Back on Memorial Day of 1922, the Lincoln Memorial was founded in Washington D.C., and since then, visitors have formed a strong connection with the statue. Mainly because the colossal statues initiated a new type of commemoration, which was based on realism. 100 years later, and still, thousands of people go to take a look at the National Mall to see the sculptor of our 16th president., Abraham Lincoln. Here's the history of the infamous figure.
The two main reasons why the Lincoln Memorial has been influential are symbolism and scale. “As far as monuments go, this is a really, really good one,” explained Harry Rubenstein, curator emeritus for the division of political history at the Smithsonian’s National Museum of American History. “It has that temple-like quality, and the statue reveals itself slowly as you walk up the steps—it doesn’t hit you all at once. And as you move up, you are made small by this incredible statue.”
When anyone goes up the stairs, they will come face to face with a seated Lincoln, who was carved to be making a pondering and worn out facial expression. “It was Lincoln, under stress, who had the burdens of presidency and the war. Those are the photos [the sculptor, Daniel Chester French] had to work with, not those of a young Lincoln,” revealed Rubenstein.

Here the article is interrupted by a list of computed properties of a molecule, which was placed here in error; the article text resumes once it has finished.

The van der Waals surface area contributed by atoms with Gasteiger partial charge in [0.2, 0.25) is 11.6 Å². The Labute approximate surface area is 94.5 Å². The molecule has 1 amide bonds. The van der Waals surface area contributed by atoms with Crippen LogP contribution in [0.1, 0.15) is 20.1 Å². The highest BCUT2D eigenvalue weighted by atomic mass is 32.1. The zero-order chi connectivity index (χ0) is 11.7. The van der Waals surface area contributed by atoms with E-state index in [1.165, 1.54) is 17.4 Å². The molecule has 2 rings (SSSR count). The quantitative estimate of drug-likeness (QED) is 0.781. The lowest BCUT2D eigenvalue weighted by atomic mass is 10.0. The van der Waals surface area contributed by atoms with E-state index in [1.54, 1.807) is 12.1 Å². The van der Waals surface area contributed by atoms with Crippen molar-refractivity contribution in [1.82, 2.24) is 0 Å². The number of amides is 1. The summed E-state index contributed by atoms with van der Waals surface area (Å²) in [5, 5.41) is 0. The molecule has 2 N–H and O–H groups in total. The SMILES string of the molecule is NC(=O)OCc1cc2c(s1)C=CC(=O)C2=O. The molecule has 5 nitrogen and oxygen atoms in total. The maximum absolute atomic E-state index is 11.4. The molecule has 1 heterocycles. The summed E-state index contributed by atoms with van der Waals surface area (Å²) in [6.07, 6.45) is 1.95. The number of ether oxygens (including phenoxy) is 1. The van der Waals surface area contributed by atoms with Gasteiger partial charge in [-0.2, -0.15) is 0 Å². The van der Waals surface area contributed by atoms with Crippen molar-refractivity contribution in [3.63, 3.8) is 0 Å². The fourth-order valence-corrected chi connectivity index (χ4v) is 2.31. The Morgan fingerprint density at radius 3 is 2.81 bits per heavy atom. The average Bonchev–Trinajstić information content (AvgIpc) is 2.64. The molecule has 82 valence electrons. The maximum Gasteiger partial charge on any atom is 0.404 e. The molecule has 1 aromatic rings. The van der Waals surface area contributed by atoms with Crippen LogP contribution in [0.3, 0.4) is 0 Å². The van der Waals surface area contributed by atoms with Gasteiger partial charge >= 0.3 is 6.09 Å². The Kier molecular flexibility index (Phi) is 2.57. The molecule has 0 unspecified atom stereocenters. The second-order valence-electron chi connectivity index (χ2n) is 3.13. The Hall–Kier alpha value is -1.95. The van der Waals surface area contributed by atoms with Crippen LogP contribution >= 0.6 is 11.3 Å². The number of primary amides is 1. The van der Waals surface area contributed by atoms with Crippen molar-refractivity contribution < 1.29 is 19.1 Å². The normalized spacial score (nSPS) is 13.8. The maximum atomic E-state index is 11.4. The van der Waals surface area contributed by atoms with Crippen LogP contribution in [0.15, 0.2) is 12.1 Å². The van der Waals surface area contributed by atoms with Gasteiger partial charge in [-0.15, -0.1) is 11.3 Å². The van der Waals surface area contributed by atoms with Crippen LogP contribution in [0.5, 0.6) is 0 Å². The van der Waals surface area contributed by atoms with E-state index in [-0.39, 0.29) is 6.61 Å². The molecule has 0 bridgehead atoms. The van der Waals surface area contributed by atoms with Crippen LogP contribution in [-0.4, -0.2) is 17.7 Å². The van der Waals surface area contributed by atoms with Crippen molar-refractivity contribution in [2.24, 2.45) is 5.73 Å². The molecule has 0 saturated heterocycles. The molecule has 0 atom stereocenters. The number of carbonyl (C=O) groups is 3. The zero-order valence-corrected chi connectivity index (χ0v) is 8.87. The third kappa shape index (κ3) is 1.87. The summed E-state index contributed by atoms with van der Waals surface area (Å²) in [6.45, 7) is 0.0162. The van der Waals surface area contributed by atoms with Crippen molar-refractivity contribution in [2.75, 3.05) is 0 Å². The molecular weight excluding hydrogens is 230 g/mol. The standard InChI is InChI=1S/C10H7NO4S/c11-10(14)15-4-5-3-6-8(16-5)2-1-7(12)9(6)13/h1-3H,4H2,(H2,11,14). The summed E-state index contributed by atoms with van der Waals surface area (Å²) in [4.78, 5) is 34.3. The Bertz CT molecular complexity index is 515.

Around his shoulders are the Stars and Stripe, possibly to mark the weight of the new nation on his back. But that is only an assumption since no one is quite sure what French meant by symbolism through his work. “He seldom spoke about his work,” noted Harold Holzer, author of Monument Man: The Life and Art of Daniel Chester French. “My favorite French quote on this was: ‘A statue has to speak for itself, and it seems useless to explain to everyone what it means. I have no doubt that people will read into my statue of Lincoln a great deal I did not consciously think. Whether it will be for good or ill, who can say?’” This year the statue will be celebrating its centennial, giving people a chance to go and see the memorial with their very own eyes and understand the impact it has had on American history...